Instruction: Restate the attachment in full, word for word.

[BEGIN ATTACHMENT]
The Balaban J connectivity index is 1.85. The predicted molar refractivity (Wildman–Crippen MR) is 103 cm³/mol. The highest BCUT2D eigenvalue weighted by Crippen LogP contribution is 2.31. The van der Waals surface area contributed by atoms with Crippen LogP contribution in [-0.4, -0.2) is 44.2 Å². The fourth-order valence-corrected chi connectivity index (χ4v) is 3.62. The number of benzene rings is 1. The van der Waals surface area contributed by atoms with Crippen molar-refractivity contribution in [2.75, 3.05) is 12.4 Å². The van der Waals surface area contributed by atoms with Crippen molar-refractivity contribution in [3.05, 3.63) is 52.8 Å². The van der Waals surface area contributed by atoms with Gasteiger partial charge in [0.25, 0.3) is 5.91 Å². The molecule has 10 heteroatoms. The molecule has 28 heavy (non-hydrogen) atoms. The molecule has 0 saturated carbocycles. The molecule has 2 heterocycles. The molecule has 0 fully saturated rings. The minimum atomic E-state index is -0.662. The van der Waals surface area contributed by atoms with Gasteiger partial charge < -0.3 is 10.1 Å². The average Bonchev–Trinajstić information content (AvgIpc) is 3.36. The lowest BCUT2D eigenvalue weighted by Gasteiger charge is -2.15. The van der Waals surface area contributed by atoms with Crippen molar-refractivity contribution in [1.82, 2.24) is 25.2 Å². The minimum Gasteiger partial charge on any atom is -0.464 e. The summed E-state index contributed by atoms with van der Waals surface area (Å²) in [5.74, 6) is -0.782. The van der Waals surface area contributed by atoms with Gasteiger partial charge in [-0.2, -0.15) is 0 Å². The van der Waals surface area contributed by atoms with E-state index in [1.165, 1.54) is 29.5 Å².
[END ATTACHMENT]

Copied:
The Balaban J connectivity index is 1.85. The predicted molar refractivity (Wildman–Crippen MR) is 103 cm³/mol. The highest BCUT2D eigenvalue weighted by Crippen LogP contribution is 2.31. The van der Waals surface area contributed by atoms with Crippen LogP contribution in [-0.4, -0.2) is 44.2 Å². The fourth-order valence-corrected chi connectivity index (χ4v) is 3.62. The number of benzene rings is 1. The van der Waals surface area contributed by atoms with Crippen molar-refractivity contribution in [2.75, 3.05) is 12.4 Å². The van der Waals surface area contributed by atoms with Crippen molar-refractivity contribution in [3.05, 3.63) is 52.8 Å². The van der Waals surface area contributed by atoms with Gasteiger partial charge in [0.25, 0.3) is 5.91 Å². The molecule has 10 heteroatoms. The molecule has 28 heavy (non-hydrogen) atoms. The molecule has 0 saturated carbocycles. The molecule has 2 heterocycles. The molecule has 0 fully saturated rings. The minimum atomic E-state index is -0.662. The van der Waals surface area contributed by atoms with Gasteiger partial charge < -0.3 is 10.1 Å². The average Bonchev–Trinajstić information content (AvgIpc) is 3.36. The lowest BCUT2D eigenvalue weighted by Gasteiger charge is -2.15. The van der Waals surface area contributed by atoms with Crippen molar-refractivity contribution in [1.82, 2.24) is 25.2 Å². The minimum Gasteiger partial charge on any atom is -0.464 e. The summed E-state index contributed by atoms with van der Waals surface area (Å²) in [5.74, 6) is -0.782. The van der Waals surface area contributed by atoms with Gasteiger partial charge in [-0.2, -0.15) is 0 Å². The van der Waals surface area contributed by atoms with E-state index in [1.165, 1.54) is 29.5 Å².